This being said, I still bought the magazine and that's all the publishers want: to sell their product.  So, they've accomplished their goal.  I shouldn't begrudge them their lack of imagination and creativity for their covers, should I?

Wednesday, September 15, 2010

Voice of Rudolph has passed

Some sad news.  Billie Mae Richards, who was the voice of Rudolph the Red Nosed Reindeer in the beloved animation, has passed away in Toronto on Friday, September 10. 

The grandmother of 12 also voiced the sequels Rudolph's Shiny New Year and Rudolph and Frosty's Christmas in July, and she was Tender Heart Bear in the The Care Bears Movie.
She enriched so many of our lives with Rudolph's story and will be missed.

Sunday, September 12, 2010

Christmas History: Old Christmas Day

Until the time of Julius Caesar the Roman year was organized round the phases of the moon. For many reasons this was hopelessly inaccurate so, on the advice of his astronomers, Julius instituted a calendar centered round the sun. It was decreed that one year was to consist of three hundred and sixty-five and a quarter days, divided into twelve months; the month of Quirinus was renamed 'July' to commemorate the Julian reform. Unfortunately, despite the introduction of leap years, the Julian calendar overestimated the length of the year by eleven minutes fifteen seconds, which comes to one day every on hundred and twenty-eight years. By the sixteenth century the calendar was ten days out. In 1582 reforms instituted by Pope Gregory XIII lopped the eleven minutes fifteen seconds off the length of a year and deleted the spare ten days. This new Gregorian calendar was adopted throughout Catholic Europe.

Protestant Europe was not going to be told what day it was by the Pope, so it kept to the old Julian calendar. This meant that London was a full ten days ahead of Paris. The English also kept the 25th of March as New Year's Day rather than the 1st of January. By the time England came round to adopting the Gregorian calendar, in the middle of the eighteenth century, England was eleven days ahead of the Continent.

A Calendar Act was passed in 1751 which stated that in order to bring England into line, the day following the 2nd of September 1752 was to be called the 14th, rather than the 3rd of September. Unfortunately, many people were not able to understand this simple manoeuvre and thought that the government had stolen eleven days of their lives. In some parts there were riots and shouts of 'give us back our eleven days!'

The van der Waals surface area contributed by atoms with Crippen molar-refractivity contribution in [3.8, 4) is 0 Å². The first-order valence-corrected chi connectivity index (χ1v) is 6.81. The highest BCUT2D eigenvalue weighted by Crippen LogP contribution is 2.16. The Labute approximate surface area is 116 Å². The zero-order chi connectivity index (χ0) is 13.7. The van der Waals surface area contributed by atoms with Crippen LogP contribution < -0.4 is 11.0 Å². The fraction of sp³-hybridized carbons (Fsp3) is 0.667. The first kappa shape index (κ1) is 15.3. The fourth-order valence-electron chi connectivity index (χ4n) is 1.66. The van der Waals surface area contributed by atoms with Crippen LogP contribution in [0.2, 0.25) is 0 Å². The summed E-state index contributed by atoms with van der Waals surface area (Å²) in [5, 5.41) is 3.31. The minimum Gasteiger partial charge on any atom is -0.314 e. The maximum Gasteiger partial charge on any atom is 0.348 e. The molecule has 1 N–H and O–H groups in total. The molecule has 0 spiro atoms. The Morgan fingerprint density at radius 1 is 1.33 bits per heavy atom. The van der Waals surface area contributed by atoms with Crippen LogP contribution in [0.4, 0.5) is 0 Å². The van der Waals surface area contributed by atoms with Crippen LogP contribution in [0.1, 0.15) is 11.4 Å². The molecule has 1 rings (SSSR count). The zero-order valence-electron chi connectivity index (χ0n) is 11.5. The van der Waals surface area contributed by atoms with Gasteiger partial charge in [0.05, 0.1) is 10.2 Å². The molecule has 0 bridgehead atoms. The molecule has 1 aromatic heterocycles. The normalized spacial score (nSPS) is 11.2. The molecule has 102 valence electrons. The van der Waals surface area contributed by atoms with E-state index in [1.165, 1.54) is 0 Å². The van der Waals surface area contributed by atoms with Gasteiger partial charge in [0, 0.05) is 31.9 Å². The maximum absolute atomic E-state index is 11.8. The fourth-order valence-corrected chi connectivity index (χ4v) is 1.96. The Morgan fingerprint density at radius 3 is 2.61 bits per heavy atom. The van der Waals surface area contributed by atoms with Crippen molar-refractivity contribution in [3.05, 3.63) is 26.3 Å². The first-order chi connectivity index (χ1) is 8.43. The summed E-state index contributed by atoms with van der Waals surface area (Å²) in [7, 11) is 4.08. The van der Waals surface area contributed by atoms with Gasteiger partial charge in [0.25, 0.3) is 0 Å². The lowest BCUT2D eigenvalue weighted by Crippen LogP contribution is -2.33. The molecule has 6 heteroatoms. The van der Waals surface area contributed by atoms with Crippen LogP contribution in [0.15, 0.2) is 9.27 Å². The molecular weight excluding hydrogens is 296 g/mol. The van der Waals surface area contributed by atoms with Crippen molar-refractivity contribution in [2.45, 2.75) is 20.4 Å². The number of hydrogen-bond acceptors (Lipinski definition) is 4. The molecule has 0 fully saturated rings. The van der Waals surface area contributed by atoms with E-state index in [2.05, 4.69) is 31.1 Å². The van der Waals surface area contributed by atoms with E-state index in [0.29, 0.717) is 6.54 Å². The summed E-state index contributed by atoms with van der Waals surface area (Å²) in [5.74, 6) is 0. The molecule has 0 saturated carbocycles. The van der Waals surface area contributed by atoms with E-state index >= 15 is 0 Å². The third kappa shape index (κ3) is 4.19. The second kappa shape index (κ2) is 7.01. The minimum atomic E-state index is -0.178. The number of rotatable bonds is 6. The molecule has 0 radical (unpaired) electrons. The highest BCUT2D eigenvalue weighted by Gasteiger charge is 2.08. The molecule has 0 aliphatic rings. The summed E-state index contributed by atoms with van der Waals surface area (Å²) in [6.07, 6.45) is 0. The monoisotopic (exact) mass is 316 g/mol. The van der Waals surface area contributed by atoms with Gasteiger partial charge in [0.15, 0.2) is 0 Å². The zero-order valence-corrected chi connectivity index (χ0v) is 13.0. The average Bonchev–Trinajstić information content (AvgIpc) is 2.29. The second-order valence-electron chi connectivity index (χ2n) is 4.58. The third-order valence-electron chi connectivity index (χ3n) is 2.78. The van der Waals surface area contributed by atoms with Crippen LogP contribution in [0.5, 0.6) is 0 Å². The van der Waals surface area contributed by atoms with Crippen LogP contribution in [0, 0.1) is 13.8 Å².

Before the calendar was reformed, England celebrated Christmas on the equivalent of the 6th of January by our modern, Gregorian reckoning. That is why in some parts of Great Britain people still call the 6th of January, Old Christmas Day.

Saturday, September 11, 2010

A Highland Christmas

Christmas has come to the dark, wintry highlands of Lochdubh, Scotland.  Where Santa is as welcome as much as a flat tire on a deserted road.  This little village eschews the holiday with a vengence.  There are no puddings, no carols, no banquets or gifts.  There isn't even some whisky to keep the winter chill away.  The local constable Hamish Macbeth still has his hands full.  One local woman has lost her cat and someone has stolen the neighbouring town's Christmas tree.  Hamish is also courting a new young school teacher.

Although a tremendous amount of joy and goodness stems from the officer's actions, he never seems to realize any of the positive results. Macbeth appears to be just what this community needs: a logical voice when one is called for, help in times of need, and a balance between older ways of thinking and the changes being brought by the outside world. The story leaves a warm glow of contentment and has several humorous moments. A perfect selection for the holiday season and a solid tale for sharing year-round.  All this and more has to be done before the church bells toll, or Lochdubh will face another chilly winter without the warmth of Christmas.

Marion Chesney is a popular and prolific author. She has written numerous successful historical romance novels under her own name, including the Travelling Matchmaker and Daughters of Mannerling series. Using the pseudonym M. C. Beaton, she has also written many popular mystery novels, most notably the Agatha Raisin and Hamish Macbeth mystery series.

Tuesday, September 7, 2010